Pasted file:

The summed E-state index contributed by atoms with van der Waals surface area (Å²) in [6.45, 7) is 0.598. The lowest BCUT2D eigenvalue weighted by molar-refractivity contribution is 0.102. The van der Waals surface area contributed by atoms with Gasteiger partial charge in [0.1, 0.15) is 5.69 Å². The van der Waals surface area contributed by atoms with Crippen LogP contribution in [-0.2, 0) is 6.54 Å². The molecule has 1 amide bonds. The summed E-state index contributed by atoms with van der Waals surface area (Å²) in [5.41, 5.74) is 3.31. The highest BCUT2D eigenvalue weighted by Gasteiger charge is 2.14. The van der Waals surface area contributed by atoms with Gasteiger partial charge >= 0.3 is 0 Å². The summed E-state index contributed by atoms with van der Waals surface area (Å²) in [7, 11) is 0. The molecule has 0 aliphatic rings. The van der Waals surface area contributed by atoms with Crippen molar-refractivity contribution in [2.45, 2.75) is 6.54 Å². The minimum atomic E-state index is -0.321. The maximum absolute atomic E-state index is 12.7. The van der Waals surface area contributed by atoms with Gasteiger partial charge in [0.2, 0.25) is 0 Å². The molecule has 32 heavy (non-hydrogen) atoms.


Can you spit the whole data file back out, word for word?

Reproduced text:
The summed E-state index contributed by atoms with van der Waals surface area (Å²) in [6.45, 7) is 0.598. The lowest BCUT2D eigenvalue weighted by molar-refractivity contribution is 0.102. The van der Waals surface area contributed by atoms with Gasteiger partial charge in [0.1, 0.15) is 5.69 Å². The van der Waals surface area contributed by atoms with Crippen LogP contribution in [-0.2, 0) is 6.54 Å². The molecule has 1 amide bonds. The summed E-state index contributed by atoms with van der Waals surface area (Å²) in [5.41, 5.74) is 3.31. The highest BCUT2D eigenvalue weighted by Gasteiger charge is 2.14. The van der Waals surface area contributed by atoms with Gasteiger partial charge >= 0.3 is 0 Å². The summed E-state index contributed by atoms with van der Waals surface area (Å²) in [7, 11) is 0. The molecule has 0 aliphatic rings. The van der Waals surface area contributed by atoms with Crippen molar-refractivity contribution in [2.45, 2.75) is 6.54 Å². The minimum atomic E-state index is -0.321. The maximum absolute atomic E-state index is 12.7. The van der Waals surface area contributed by atoms with Gasteiger partial charge in [0.2, 0.25) is 0 Å². The molecule has 32 heavy (non-hydrogen) atoms.